Day 50 (Tape)

Yeah I guess then it turns into June 4 today. We woke up at Rae Lakes this morning. Covered with frost. But warm and toasty nonetheless. And ah, just started to head down. And we went past other lakes, and the snow was a pain in the butt. There were these sun cups. The sun melts the snow in ah these patterns and these dents, and theres different sizes of dents. There’s really big huge car-sized dents, like kinda you don’t notice so much because they’re so much bigger than you. And then there’s dents just about the right size to swallow up your foot, and those are the ones you notice. And then the dents in the dents in those dents are just little tiny, barely-see dents. But the snow gets full of these dents and it gets soft and it is slippery, its really hard to walk on. And we just struggled and struggled and struggled down, and down, and slowly down past lakes. (Pete says something). Oh yeah, we were passing the very last lake, Beyer Lake, it was just one last traverse of this little steep snowfield that went straight down to the lake. It was ah, the snowfield kind of just disappeared into the lake. And I was just, you know, I was maybe 20 yards to go before the other side of the lake. And it looked like the snow kind of let up there. And I was gettin ready to take the high route across and took a step with my downhill leg and it just plunged all the way in. And ah, sent me tumbling down. My backpack, of course the heavy part of me, went downhill first and flipped me up. And I guess that’s when Pete heard me and I started to slide down the hill but my leg that had postholed caught me.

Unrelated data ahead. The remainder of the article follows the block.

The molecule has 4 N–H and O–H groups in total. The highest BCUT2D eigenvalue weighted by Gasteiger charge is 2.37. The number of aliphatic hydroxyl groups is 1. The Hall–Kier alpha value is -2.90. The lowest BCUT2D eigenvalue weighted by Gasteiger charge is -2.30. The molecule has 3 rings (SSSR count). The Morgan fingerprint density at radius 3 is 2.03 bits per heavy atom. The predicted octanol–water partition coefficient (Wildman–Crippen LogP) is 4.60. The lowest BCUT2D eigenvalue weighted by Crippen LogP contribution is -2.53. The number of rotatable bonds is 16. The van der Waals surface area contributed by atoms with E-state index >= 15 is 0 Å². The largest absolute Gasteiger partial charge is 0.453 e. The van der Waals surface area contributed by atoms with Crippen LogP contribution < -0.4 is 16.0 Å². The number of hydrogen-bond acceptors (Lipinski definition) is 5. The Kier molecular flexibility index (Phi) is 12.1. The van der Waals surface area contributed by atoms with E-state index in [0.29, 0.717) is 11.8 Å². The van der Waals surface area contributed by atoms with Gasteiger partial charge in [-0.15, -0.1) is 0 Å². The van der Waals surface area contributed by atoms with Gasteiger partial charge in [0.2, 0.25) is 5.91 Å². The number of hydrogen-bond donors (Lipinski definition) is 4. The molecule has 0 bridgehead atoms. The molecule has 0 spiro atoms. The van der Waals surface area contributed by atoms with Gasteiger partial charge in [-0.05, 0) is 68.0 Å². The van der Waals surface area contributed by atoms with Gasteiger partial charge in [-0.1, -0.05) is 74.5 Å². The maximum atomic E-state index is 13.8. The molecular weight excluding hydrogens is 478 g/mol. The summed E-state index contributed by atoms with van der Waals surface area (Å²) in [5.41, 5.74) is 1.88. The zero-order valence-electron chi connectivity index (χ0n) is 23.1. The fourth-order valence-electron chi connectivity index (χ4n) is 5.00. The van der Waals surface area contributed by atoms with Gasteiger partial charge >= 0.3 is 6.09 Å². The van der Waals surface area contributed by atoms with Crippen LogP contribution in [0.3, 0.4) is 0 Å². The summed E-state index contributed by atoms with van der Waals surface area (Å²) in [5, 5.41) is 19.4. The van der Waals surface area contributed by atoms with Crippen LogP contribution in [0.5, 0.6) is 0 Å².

Pete: I didn’t hear you at all, I just saw – the spectacle.

(gasping laughs) I guess Pete just looked up and, as I silently…

Pete: I didn’t see any of it, I just saw you hanging upside down. Mysteriously by the leg. Ready to slide on your back down into the freezing cold icy water, bouncing your head off the rocks on the trail.